But we shouldn’t be too surprised -- or even worried. When it comes to running a Cabinet department, expertise is overrated. The qualities that matter most are more ephemeral, hard to learn and harder still to master: leadership, management acumen, the ability to govern. These are the predictors of management success; technical fluency is not. 

Consider some recent examples. Leon Panetta knew little about covert intelligence when he became CIA...

Rethinking To-Do Lists

Keeping a to-do list seems to be an almost universal business practice, particularly for managers who juggle multiple tasks. But many experts believe lists can be counterproductive, giving people a false sense of organization without the benefit of any real planning or prioritization. 

Daniel Markovitz, author of A Factory of One: Applying Lean Principles to Banish Waste and Improve Your Personal Performance (Productivity Press, December 2011), wrote that to-do lists set workers up for failure for five reasons. First, they provide too many options. The human brain can handle about seven choices before it becomes overwhelmed, Markovitz writes, so a 20-item to-do list is likely to be paralyzing rather than motivating. 

Second, to-do lists tend to include a range of tasks of varying complexity. The user is bound to tick off the small projects and let the most challenging ones languish. Third, to-do tasks tend to vary in importance, allowing people to take care of top priorities while letting lower priority tasks fall by the wayside until they become top priorities.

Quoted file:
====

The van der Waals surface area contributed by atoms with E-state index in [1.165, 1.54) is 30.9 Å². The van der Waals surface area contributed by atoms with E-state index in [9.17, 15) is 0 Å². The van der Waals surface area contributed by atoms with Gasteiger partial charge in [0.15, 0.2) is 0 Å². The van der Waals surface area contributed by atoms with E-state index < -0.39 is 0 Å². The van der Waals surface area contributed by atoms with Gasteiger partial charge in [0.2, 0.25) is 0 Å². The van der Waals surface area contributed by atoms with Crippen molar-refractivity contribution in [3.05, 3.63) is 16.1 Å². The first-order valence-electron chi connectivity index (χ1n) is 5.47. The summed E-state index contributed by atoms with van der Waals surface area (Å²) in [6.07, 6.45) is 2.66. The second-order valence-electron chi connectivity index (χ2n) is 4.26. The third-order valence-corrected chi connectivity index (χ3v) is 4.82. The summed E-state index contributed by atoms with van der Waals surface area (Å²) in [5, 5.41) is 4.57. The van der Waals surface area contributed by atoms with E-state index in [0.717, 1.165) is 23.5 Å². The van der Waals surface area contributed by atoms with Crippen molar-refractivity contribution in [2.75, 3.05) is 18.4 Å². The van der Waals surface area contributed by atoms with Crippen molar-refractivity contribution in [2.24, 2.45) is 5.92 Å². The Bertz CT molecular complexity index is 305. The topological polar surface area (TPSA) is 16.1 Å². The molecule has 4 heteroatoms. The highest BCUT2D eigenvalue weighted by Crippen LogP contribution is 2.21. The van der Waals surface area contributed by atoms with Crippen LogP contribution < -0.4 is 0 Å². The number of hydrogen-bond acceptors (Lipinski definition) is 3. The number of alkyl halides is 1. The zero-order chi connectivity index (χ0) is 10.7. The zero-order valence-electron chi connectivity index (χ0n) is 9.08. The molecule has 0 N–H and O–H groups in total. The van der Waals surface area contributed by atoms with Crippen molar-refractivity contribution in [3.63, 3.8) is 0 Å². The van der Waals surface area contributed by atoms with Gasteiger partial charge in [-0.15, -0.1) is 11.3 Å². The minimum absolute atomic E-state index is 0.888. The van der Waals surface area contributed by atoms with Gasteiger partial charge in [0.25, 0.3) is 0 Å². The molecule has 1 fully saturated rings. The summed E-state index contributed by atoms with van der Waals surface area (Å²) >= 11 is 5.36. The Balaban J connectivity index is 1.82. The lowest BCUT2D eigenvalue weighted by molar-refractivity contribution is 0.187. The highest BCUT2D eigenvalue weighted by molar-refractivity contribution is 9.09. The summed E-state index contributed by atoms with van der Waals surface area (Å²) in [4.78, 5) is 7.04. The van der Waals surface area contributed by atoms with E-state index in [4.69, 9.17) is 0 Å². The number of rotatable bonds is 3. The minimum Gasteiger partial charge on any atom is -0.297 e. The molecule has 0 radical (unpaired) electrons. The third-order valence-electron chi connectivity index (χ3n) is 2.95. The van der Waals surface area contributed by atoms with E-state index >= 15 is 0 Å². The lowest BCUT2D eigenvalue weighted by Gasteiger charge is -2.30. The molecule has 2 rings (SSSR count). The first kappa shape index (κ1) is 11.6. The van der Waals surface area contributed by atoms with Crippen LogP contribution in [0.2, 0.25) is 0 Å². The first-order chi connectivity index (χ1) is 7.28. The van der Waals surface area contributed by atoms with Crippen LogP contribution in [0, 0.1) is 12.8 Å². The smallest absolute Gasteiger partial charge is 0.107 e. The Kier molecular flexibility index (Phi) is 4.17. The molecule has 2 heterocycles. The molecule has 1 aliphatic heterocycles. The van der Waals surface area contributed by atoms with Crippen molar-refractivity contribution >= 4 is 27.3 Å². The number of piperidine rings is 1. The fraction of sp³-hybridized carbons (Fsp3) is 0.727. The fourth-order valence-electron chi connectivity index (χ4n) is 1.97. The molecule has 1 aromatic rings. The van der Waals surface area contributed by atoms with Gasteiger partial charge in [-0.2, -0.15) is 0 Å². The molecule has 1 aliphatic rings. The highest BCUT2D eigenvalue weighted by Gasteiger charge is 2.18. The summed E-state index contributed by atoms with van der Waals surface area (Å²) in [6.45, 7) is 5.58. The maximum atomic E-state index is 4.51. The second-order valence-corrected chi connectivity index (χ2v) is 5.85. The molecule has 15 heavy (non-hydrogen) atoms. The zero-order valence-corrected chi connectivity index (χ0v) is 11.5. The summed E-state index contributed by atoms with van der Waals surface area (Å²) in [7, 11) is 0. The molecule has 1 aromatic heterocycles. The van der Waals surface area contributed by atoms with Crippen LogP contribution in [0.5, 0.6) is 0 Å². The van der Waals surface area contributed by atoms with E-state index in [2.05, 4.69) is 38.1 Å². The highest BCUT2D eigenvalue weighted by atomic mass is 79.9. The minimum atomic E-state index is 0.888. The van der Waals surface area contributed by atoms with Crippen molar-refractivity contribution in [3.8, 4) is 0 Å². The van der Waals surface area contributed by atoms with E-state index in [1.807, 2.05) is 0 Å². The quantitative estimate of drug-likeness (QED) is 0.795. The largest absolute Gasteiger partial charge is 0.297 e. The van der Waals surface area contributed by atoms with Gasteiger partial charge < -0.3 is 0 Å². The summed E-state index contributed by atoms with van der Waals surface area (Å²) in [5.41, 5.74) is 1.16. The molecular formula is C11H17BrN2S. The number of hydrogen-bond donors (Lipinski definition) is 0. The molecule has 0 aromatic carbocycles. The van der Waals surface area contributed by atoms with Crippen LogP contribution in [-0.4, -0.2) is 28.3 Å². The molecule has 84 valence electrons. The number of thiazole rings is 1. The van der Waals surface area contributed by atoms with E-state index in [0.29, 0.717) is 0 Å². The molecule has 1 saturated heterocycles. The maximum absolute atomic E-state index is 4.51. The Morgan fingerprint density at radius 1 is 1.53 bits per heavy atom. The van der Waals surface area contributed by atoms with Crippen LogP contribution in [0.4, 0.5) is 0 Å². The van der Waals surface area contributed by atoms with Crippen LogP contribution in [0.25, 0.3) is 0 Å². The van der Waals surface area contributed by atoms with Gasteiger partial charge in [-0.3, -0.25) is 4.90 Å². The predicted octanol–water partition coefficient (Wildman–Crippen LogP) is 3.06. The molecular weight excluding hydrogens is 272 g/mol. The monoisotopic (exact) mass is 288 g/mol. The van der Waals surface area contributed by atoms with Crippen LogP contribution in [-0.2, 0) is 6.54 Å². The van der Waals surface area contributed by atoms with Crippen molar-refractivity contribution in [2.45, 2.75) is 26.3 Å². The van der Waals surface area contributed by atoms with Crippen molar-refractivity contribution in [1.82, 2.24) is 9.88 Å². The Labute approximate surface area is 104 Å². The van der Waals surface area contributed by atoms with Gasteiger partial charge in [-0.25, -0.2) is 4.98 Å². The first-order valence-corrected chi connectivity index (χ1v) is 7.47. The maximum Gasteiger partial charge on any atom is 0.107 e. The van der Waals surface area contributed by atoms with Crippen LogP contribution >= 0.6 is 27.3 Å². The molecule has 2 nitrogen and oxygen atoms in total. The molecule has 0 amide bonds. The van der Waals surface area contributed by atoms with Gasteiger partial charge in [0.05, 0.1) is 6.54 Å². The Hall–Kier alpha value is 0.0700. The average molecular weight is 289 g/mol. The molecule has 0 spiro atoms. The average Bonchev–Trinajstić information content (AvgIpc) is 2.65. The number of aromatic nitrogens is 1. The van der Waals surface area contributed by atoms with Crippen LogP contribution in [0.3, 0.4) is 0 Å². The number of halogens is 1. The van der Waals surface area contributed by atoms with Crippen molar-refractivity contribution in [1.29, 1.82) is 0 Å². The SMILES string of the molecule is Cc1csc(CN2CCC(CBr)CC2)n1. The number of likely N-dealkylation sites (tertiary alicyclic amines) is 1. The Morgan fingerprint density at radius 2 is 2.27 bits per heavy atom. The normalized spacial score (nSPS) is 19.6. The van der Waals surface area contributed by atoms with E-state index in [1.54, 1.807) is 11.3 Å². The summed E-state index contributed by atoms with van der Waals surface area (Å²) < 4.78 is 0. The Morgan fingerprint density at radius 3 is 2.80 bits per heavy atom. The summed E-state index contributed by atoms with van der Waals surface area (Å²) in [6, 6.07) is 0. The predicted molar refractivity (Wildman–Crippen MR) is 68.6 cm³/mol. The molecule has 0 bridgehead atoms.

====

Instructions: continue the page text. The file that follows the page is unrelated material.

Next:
Fourth, lists don’t provide context. To decide which task should be tackled, a manager should know the necessary steps for completion and whether or not the required time...

Could Social Networking Kill Email in the Office?

Could social networking actually replace email and phone calls in the workplace? One agency thinks so. The National Nuclear Security Administration plans to roll out a social network next spring that will replace many of its traditional modes of communication.

The platform, called One Voice, is a pilot that other divisions of the Energy Department might adopt in the future, NNSA Chief Technology Officer Travis Howerton told a recent federal technology policy forum sponsored by the Association for Federal Information Resources Management, a government-industry partnership. The initial launch will include the agency’s roughly 45,000 employees and contractors spread across 10 locations. 

Howerton described the social networking program as similar to Facebook, with a broadly accessible layer that everyone in the system can look at, as well as numerous subcommunities for employees in particular divisions or with certain expertise. Accessing the site will require extensive authentication and additional security controls will apply to specific communities that discuss sensitive information. The social networking platform will include embedded systems for instant messaging, Web conferencing and other tools.

“The way I like to describe where we’re going is today we’re chartered to make weapons of mass destruction using a weapon...